The changes come in response to both the results of its recent Corporate Learning Priorities survey and to expert feedback from the school's faculty.
The survey indicated what is important to businesses when choosing an executive education programme. Three quarters of respondents (76%) said reputation was extremely important, as was inclusion of recent, original research to 86% or respondents.
The use of up-to-date case studies was key to 65% of respondents and use of experiential learning and a focus on soft skills to 57%.
Seven out of 10 (71%) also cited the environment where training will take place as quite important to them. ??With little time to spare away from the office, 53% of respondents indicated that for open programmes two to three days are optimal, while 18% stated ‘the shorter the better'. However, 27% thought programmes ‘should be as long as the learning objectives require' - revealing scope for longer interventions where a case for them can be made.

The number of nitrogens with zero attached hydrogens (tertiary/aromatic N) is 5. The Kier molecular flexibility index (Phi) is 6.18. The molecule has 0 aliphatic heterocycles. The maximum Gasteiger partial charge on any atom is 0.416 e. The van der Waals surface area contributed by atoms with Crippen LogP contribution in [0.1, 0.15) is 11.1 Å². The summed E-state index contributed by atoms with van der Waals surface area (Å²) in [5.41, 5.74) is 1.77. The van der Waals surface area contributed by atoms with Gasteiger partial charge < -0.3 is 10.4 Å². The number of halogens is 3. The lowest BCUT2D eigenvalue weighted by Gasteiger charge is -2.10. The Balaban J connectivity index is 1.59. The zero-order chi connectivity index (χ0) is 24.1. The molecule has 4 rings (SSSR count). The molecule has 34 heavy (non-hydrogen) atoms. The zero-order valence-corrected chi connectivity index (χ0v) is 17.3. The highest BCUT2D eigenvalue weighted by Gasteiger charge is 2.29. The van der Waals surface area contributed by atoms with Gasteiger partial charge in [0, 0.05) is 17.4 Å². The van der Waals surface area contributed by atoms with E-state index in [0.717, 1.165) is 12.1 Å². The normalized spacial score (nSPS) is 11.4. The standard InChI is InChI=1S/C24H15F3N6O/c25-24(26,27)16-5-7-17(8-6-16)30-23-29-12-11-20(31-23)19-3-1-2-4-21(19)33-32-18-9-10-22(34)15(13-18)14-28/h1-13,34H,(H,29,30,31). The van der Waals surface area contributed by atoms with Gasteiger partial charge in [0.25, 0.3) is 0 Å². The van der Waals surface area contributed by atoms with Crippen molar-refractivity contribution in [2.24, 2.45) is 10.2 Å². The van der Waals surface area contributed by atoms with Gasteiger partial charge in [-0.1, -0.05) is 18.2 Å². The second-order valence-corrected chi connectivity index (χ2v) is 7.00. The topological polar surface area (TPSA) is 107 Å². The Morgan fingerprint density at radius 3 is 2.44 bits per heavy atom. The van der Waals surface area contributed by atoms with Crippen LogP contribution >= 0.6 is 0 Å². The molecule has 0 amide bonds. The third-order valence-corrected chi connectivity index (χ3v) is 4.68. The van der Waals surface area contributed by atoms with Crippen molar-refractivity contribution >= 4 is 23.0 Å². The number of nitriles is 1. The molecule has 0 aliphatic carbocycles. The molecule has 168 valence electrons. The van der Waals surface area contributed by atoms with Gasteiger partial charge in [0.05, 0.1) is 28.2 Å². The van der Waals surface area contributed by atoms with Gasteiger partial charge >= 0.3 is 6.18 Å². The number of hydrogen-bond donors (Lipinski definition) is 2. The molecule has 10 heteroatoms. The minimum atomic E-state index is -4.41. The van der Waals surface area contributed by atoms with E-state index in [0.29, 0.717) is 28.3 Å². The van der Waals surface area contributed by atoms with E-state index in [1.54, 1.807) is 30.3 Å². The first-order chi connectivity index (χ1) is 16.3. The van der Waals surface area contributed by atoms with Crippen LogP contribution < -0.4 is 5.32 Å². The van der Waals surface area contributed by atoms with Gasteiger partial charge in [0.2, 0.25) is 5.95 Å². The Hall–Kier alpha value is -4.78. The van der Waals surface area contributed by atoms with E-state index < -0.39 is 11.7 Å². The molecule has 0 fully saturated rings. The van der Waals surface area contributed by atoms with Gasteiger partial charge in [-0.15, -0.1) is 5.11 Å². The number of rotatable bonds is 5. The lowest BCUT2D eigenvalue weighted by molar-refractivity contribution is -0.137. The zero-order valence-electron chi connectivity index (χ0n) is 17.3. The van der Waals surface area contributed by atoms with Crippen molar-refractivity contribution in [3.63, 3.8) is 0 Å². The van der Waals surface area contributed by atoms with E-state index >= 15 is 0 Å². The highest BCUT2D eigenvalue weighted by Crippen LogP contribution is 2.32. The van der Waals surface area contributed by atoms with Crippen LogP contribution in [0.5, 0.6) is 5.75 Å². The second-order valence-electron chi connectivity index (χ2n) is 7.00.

Linda Irwin, executive director of corporate development at the business school, said: "The learning and development professionals who responded to the survey gave us a clear indication of their ‘worry list' for 2010.
"They want to focus on leadership development - both of senior and middle managers, managing change and developing high potentials. For renewal, regeneration and recovery, continued investment in all talent is the only sustainable option and the big emphasis seems to be on continuing to develop leaders holistically to make the right choices for themselves, their organisations and for the wider society.
"Skills that respond to the new business zeitgeist feature in this research - areas of such huge importance for global, 21st century responsible leadership: innovation, sustainability and rebuilding trust with all stakeholders. This reinforced the views of our faculty and conversations with our existing corporate clients and our alumni. We have designed this new portfolio specifically to meet those needs."